Picture those water-filled crystal balls that you shake up where snow flakes whisk around a neighborhood. Only difference being; instead of the snow flakes falling down on decorated houses primed for the Christmas season, they end up dropping on a small suburban neighborhood that is coping with a tragic murder of a family.
Dream House is a 92 minute psychological drama with a mystery and horror flare. Well, at least it’s trying to be. The haunted house aspect shows up in the first half of the flick when Will Atenton (Daniel Craig) quits his high profile job in the big city and moves his wife, Libby (Rachel Weisz) and his two young daughters (Taylor Geare & Claire Geare) into middle-class home that needs a little fixing up. Right away his daughters constantly complain about seeing a man wondering around outside and the local police force doesn’t seem too concerned about it. After doing a bit of research, Will learns that a man murdered his family in their home five years ago and has been institutionalized in a nearby psych hospital.
While he continues poking around, everyone is being very vague on what happened. And that includes his curious neighbor across the street in Ann (Naomi Watts). One can see Ann wants to tell Will something yet she keeps their rare interactions brief. Eventually Will sees the figure that has been lurking around his home and Libby becomes concerned about what actions her husband will take.
Although this starts out as a possible haunting tale, the story slowly transitions into thriller mode once the veil has been lifted on what is really going on halfway through. This twist is usually reserved for the climatic moment but the script made a bold move in revealing its hand at this point. By doing so, there is a natural intrigue on how the second half of this straight-up psychological mystery will pan out.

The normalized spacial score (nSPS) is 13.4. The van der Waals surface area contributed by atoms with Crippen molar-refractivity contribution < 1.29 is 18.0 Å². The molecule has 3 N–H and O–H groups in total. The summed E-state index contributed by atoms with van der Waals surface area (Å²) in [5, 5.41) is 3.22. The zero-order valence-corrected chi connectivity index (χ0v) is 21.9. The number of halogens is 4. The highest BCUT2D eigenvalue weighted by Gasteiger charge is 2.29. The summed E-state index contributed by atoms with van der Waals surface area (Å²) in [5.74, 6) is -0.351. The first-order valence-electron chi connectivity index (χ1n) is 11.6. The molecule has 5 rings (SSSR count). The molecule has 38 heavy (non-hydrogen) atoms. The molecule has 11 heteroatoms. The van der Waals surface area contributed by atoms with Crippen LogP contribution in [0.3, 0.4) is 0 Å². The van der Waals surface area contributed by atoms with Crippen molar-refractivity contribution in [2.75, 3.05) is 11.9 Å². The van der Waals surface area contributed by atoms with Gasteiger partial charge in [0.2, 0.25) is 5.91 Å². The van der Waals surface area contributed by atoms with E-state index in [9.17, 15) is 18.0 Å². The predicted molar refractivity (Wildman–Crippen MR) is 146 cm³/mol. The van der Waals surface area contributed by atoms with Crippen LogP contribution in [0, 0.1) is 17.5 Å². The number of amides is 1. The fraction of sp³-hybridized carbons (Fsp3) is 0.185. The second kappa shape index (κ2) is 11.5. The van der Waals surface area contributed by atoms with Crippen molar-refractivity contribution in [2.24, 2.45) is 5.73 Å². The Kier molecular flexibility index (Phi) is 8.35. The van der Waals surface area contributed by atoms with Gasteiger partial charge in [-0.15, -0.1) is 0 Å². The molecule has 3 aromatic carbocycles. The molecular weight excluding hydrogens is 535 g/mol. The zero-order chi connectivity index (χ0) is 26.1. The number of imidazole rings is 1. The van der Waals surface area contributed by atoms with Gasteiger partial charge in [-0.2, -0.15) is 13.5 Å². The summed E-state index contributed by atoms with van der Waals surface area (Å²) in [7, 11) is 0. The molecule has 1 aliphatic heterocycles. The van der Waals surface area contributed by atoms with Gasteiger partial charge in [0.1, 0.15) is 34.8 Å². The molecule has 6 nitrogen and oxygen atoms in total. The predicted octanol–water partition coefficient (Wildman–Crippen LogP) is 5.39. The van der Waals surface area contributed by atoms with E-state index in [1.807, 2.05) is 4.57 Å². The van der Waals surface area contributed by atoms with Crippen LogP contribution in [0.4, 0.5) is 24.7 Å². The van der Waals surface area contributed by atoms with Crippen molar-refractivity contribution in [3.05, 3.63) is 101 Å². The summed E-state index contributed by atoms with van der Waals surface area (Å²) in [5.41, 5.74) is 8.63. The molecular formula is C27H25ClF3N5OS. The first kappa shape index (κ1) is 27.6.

Now since the second half cannot be reveal for spoiler purposes, the only thing that can be commented on is if the rest of the film was able to deal with the risky play of tossing in a twist (that could be obvious to veteran movie watchers) halfway through. The answer is: kind of. Trying to shake things up and deviate from the normal pattern this genre suffers from is an admirable move. And the performances by Daniel Craig and Rachel Weisz sell it just enough to keep the viewer thinking if what they’re seeing is really happening within the story. But they’re the only ones covering that angle; for the problem is…that’s all the movie relies on. Despite the horror/thriller atmosphere, there isn’t anything that will scare you – even during the first half – and the scripting gives up in trying to have your mind go back-n-forth. Again, the filmmakers have laid out their cards and run with it. They must have felt they given the audience enough to chew on. Eh, not so much.
There really needed to be more here. Switching a few arrangements around in the screenplay is a nice touch, and answering the questions viewers may have at the end will leave them mildly content. Chances are though; no one will be fully satisfied despite the efforts of the storytelling mechanics. The set designs are decent for this tale to take place in and the acting is on par with the tone; but there’s still absolutely nothing else happening, and therefore, critique. There are not even cheap sound effect shenanigans to induce a few jumps! In other words, yours truly has fluffed up this review way too much already. Only thing left to say is that this is a movie Harrison Ford would have signed on for every ten years or so (think Frantic and/or What Lies Beneath). And if you have a blank look on your face based on that reference, your decision has already been made for you.
Overall, Dream House combines a few suspense genre tools with a couple of twists. Once the story unveils the hook, the rest of film struggles to keep the entertainment and interest levels from dipping. Just like when we dream: it played out great in our minds but when we write it out it never fully comes out the way we saw it in our heads. It looks like the filmmakers shared that crux after they wrote & shot the first half.
Dream House is rated PG-13 and opens in the Tampa Bay market today.
RATING: 2.5 out of 5